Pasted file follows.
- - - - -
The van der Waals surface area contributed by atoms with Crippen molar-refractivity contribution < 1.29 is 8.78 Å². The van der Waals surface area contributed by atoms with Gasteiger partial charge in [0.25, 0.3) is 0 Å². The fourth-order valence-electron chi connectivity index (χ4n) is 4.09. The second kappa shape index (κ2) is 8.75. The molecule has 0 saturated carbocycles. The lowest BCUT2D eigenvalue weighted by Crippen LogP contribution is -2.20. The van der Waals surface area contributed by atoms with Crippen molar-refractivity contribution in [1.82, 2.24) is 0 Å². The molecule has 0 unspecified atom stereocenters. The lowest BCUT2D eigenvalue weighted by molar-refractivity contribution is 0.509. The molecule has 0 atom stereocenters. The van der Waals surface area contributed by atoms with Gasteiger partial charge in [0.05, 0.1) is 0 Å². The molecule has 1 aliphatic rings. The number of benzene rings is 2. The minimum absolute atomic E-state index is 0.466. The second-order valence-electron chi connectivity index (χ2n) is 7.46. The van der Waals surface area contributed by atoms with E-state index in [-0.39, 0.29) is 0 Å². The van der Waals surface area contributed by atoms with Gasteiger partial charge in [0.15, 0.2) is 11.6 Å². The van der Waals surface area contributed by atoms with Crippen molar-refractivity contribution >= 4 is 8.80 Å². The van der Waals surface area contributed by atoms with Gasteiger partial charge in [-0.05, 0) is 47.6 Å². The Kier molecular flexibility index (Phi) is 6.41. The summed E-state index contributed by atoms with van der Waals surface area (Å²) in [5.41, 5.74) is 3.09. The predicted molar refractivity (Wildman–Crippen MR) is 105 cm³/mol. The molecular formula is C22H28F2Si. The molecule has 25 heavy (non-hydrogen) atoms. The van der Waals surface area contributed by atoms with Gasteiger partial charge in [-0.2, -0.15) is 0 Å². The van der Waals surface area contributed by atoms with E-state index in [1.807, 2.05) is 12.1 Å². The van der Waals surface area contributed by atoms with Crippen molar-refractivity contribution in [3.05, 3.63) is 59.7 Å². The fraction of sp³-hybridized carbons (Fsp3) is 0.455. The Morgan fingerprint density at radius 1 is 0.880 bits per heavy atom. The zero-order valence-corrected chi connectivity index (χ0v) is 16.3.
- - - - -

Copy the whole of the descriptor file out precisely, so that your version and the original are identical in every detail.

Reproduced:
The van der Waals surface area contributed by atoms with Crippen molar-refractivity contribution < 1.29 is 8.78 Å². The van der Waals surface area contributed by atoms with Gasteiger partial charge in [0.25, 0.3) is 0 Å². The fourth-order valence-electron chi connectivity index (χ4n) is 4.09. The second kappa shape index (κ2) is 8.75. The molecule has 0 saturated carbocycles. The lowest BCUT2D eigenvalue weighted by Crippen LogP contribution is -2.20. The van der Waals surface area contributed by atoms with Crippen molar-refractivity contribution in [1.82, 2.24) is 0 Å². The molecule has 0 unspecified atom stereocenters. The lowest BCUT2D eigenvalue weighted by molar-refractivity contribution is 0.509. The molecule has 0 atom stereocenters. The van der Waals surface area contributed by atoms with Gasteiger partial charge in [0.05, 0.1) is 0 Å². The molecule has 1 aliphatic rings. The number of benzene rings is 2. The minimum absolute atomic E-state index is 0.466. The second-order valence-electron chi connectivity index (χ2n) is 7.46. The van der Waals surface area contributed by atoms with E-state index in [-0.39, 0.29) is 0 Å². The van der Waals surface area contributed by atoms with Gasteiger partial charge in [0.15, 0.2) is 11.6 Å². The van der Waals surface area contributed by atoms with Crippen molar-refractivity contribution >= 4 is 8.80 Å². The van der Waals surface area contributed by atoms with Gasteiger partial charge in [-0.05, 0) is 47.6 Å². The Kier molecular flexibility index (Phi) is 6.41. The summed E-state index contributed by atoms with van der Waals surface area (Å²) in [5.41, 5.74) is 3.09. The predicted molar refractivity (Wildman–Crippen MR) is 105 cm³/mol. The molecular formula is C22H28F2Si. The molecule has 25 heavy (non-hydrogen) atoms. The van der Waals surface area contributed by atoms with Gasteiger partial charge in [-0.2, -0.15) is 0 Å². The van der Waals surface area contributed by atoms with E-state index in [1.807, 2.05) is 12.1 Å². The van der Waals surface area contributed by atoms with Crippen molar-refractivity contribution in [3.05, 3.63) is 59.7 Å². The fraction of sp³-hybridized carbons (Fsp3) is 0.455. The Morgan fingerprint density at radius 1 is 0.880 bits per heavy atom. The zero-order valence-corrected chi connectivity index (χ0v) is 16.3.